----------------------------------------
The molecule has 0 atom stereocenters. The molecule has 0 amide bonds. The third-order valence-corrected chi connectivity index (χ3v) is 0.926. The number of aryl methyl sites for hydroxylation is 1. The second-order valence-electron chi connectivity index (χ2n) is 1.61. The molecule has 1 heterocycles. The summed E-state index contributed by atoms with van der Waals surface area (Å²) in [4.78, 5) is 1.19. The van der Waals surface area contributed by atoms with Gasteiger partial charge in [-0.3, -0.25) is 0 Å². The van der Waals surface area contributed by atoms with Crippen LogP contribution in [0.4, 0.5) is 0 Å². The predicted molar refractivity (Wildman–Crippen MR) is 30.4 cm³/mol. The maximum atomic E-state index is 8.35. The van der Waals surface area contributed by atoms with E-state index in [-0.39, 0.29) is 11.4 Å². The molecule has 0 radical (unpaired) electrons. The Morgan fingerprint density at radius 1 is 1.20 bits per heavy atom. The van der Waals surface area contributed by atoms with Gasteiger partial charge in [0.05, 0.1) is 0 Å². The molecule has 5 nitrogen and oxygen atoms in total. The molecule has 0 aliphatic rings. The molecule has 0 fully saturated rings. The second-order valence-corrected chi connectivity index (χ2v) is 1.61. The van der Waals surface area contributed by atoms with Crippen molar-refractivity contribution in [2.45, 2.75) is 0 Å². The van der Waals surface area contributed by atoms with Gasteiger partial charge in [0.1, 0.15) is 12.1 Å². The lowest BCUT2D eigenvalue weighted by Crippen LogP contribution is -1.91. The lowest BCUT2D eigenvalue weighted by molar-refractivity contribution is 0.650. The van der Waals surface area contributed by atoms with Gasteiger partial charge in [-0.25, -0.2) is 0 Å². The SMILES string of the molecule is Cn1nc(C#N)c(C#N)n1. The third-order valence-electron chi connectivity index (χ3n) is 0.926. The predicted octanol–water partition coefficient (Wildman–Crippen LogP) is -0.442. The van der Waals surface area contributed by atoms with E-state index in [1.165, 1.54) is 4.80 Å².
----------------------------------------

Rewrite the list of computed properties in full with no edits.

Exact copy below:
The molecule has 0 atom stereocenters. The molecule has 0 amide bonds. The third-order valence-corrected chi connectivity index (χ3v) is 0.926. The number of aryl methyl sites for hydroxylation is 1. The second-order valence-electron chi connectivity index (χ2n) is 1.61. The molecule has 1 heterocycles. The summed E-state index contributed by atoms with van der Waals surface area (Å²) in [4.78, 5) is 1.19. The van der Waals surface area contributed by atoms with Gasteiger partial charge in [-0.3, -0.25) is 0 Å². The van der Waals surface area contributed by atoms with Crippen LogP contribution in [0.4, 0.5) is 0 Å². The predicted molar refractivity (Wildman–Crippen MR) is 30.4 cm³/mol. The maximum atomic E-state index is 8.35. The van der Waals surface area contributed by atoms with E-state index in [-0.39, 0.29) is 11.4 Å². The molecule has 0 radical (unpaired) electrons. The Morgan fingerprint density at radius 1 is 1.20 bits per heavy atom. The van der Waals surface area contributed by atoms with Gasteiger partial charge in [0.05, 0.1) is 0 Å². The molecule has 5 nitrogen and oxygen atoms in total. The molecule has 0 aliphatic rings. The molecule has 0 fully saturated rings. The second-order valence-corrected chi connectivity index (χ2v) is 1.61. The van der Waals surface area contributed by atoms with Crippen molar-refractivity contribution in [2.45, 2.75) is 0 Å². The van der Waals surface area contributed by atoms with Gasteiger partial charge in [0.1, 0.15) is 12.1 Å². The lowest BCUT2D eigenvalue weighted by Crippen LogP contribution is -1.91. The lowest BCUT2D eigenvalue weighted by molar-refractivity contribution is 0.650. The van der Waals surface area contributed by atoms with Gasteiger partial charge in [-0.25, -0.2) is 0 Å². The SMILES string of the molecule is Cn1nc(C#N)c(C#N)n1. The third-order valence-electron chi connectivity index (χ3n) is 0.926. The predicted octanol–water partition coefficient (Wildman–Crippen LogP) is -0.442. The van der Waals surface area contributed by atoms with E-state index in [1.165, 1.54) is 4.80 Å².